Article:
May 15, 2013
by Laura Pochodylo '14
Two Knox College anthropology and sociology students, seniors Megan Beney and Eva Marley, recently presented their research at the Central States Anthropology Society (CSAS) conference in St. Louis, Missouri. (Photo above: Eva Marley, at left, and Megan Beney at the conference.)
While this was the first time either student has made a presentation to an external audience, each of them participated earlier this year in Knox's research showcase, Horizons: A Celebration of Student Inquiry, Imagination and Creativity.
"I think [Horizons] provided an excellent opportunity to rehearse and refine my presentation before heading to the conference," Marley said.
Marley, who is from Madison, Wisconsin, conducted research on the role that social media sites like Twitter and Facebook play in the organization, mobilization, and dissemination of information in modern social movements. She is looking specifically at how these mediums involve young adults in movements like Occupy Wall Street and the Wisconsin Budget Repair Bill protests.
"Overall, young adults play a really pivotal role in determining how these movements shape our political, economic, and cultural discussions and how we view what's going on in our world today," Marley said.
The musical nature of the way people talk to infants in the focus of Beney's research. Beney, who is from Florissant, Missouri, is a double major in anthropology and sociology and music, and she combined her two fields to explore the musical qualities of infant-directed speech.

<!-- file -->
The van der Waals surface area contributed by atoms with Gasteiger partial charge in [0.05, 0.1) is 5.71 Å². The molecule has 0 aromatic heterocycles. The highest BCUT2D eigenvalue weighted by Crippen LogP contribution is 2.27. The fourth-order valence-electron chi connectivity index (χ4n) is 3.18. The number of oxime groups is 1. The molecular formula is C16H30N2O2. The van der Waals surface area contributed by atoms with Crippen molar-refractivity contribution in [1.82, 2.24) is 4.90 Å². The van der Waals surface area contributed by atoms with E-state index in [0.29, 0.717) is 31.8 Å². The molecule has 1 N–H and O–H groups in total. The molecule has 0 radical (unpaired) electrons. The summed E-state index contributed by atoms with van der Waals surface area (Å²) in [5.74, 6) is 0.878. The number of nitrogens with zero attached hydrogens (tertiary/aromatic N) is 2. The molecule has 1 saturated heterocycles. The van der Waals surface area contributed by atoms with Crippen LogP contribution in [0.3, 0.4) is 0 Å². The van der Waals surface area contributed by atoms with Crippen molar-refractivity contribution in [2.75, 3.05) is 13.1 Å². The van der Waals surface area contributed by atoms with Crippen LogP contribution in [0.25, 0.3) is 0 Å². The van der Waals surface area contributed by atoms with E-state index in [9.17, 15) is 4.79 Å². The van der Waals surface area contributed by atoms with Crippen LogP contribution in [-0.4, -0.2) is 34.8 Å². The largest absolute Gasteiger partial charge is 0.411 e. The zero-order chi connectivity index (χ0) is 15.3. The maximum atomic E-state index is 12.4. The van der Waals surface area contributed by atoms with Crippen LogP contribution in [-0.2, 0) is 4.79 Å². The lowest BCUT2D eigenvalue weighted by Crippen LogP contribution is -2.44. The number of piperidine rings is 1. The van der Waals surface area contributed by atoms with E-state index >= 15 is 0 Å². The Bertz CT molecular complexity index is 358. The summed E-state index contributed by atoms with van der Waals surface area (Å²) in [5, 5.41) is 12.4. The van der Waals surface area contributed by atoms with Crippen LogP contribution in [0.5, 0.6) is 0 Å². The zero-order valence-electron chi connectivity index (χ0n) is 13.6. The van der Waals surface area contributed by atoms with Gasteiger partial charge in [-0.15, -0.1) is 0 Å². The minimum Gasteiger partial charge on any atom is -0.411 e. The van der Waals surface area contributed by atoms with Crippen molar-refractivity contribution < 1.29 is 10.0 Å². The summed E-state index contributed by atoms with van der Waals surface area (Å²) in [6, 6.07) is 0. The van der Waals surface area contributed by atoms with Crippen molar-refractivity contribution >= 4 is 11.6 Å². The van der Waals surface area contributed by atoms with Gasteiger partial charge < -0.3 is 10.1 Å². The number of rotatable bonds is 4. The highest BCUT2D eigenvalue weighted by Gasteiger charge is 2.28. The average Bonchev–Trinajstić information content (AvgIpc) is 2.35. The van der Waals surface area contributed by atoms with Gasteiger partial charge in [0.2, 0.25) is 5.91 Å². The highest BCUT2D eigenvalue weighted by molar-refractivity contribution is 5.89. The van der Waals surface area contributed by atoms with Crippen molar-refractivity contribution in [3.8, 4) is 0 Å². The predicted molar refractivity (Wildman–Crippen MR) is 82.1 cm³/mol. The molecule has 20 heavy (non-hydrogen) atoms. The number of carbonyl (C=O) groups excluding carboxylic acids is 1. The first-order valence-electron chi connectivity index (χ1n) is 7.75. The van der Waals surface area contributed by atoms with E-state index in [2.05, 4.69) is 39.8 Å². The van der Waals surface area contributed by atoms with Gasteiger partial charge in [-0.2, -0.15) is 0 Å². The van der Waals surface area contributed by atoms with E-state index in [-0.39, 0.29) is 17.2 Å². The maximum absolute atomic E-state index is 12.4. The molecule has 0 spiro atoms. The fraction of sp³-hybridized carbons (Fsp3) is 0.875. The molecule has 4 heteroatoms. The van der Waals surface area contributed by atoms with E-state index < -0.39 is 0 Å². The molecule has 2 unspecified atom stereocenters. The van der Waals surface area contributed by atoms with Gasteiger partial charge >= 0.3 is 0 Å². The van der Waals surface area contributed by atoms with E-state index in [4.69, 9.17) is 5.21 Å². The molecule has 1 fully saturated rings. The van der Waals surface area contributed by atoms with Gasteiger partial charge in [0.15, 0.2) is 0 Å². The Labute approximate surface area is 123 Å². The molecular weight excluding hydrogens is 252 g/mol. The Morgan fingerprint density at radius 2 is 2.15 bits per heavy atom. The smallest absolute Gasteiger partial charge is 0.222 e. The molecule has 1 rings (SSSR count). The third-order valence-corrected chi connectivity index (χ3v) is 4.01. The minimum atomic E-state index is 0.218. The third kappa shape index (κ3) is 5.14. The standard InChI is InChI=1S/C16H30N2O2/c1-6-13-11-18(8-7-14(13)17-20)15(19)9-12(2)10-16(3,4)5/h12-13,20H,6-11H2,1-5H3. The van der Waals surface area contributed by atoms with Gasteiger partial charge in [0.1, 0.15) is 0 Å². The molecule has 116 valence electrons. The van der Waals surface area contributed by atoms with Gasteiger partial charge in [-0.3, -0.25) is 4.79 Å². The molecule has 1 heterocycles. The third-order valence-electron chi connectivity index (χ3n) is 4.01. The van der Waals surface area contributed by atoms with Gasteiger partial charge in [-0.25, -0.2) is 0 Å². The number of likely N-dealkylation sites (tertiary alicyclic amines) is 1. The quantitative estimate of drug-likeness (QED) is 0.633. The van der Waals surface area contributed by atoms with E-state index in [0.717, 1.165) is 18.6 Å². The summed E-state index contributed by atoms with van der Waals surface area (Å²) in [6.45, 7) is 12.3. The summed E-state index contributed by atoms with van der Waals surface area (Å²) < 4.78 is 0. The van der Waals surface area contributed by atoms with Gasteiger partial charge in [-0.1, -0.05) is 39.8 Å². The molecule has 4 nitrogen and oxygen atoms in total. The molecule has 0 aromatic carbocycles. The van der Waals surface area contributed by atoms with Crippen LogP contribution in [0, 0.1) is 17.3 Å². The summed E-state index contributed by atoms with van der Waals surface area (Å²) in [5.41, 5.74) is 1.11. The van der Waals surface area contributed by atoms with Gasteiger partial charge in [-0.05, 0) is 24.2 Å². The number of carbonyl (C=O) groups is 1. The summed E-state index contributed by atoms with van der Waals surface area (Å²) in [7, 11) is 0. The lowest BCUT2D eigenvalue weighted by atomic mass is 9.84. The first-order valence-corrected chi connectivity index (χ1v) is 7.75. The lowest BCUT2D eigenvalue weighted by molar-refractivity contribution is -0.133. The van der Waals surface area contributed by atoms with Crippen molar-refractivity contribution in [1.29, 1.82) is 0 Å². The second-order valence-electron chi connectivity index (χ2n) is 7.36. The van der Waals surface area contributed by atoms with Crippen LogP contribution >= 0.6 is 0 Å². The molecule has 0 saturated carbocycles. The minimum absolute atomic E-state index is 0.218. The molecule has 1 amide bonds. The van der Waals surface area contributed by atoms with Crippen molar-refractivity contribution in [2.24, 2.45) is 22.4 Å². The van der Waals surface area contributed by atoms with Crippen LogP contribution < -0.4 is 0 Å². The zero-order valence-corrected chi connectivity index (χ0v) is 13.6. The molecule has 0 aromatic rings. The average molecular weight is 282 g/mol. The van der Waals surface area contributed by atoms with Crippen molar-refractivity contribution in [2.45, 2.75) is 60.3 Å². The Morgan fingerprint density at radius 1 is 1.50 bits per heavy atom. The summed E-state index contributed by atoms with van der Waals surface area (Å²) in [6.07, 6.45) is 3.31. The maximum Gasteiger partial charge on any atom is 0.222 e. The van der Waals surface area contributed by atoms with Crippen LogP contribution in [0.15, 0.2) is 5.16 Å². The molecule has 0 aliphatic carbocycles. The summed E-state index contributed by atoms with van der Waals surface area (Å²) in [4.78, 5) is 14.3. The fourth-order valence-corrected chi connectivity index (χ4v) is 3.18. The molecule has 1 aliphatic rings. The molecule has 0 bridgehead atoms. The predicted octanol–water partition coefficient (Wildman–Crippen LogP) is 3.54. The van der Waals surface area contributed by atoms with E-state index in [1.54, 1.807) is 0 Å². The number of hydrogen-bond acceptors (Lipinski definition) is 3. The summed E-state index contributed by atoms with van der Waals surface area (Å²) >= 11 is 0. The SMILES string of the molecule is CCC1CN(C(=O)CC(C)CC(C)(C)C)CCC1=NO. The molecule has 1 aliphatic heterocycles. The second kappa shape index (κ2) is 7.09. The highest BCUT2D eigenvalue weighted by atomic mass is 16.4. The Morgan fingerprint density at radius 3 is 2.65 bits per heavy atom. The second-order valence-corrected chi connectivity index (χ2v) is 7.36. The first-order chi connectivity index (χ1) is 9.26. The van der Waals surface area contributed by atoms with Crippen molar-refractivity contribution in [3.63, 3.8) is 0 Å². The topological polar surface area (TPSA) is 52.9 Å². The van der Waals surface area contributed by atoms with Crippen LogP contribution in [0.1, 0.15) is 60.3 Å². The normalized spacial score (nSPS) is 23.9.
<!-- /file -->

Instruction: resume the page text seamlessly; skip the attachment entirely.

"I am looking at the way prosodic intentionality, which is whether a speaker is trying to convey a certain type of emotion or produce a certain type of behavior from the listener, is musically constructed," Beney said.
"[They] were extremely helpful in getting me acquainted with the conference atmosphere and procedure," Marley said.
More than 100 presenters, both undergraduate and graduate students, shared their work at the CSAS conference. Beney and Marley fielded questions about their research from attendees after their presentations.
"It went really well," Beney said. "People asked some good questions, even some that challenged my research."
"I was pleasantly surprised at just how supportive the other conference attendees were," Marley said. "During question-and-answer sessions, the focus was always on brainstorming new ideas and approaches to methodology, rather than critiquing or breaking down presenters' overall research. That camaraderie and continued encouragement and enthusiasm was reciprocated throughout the entire conference, which was really reassuring."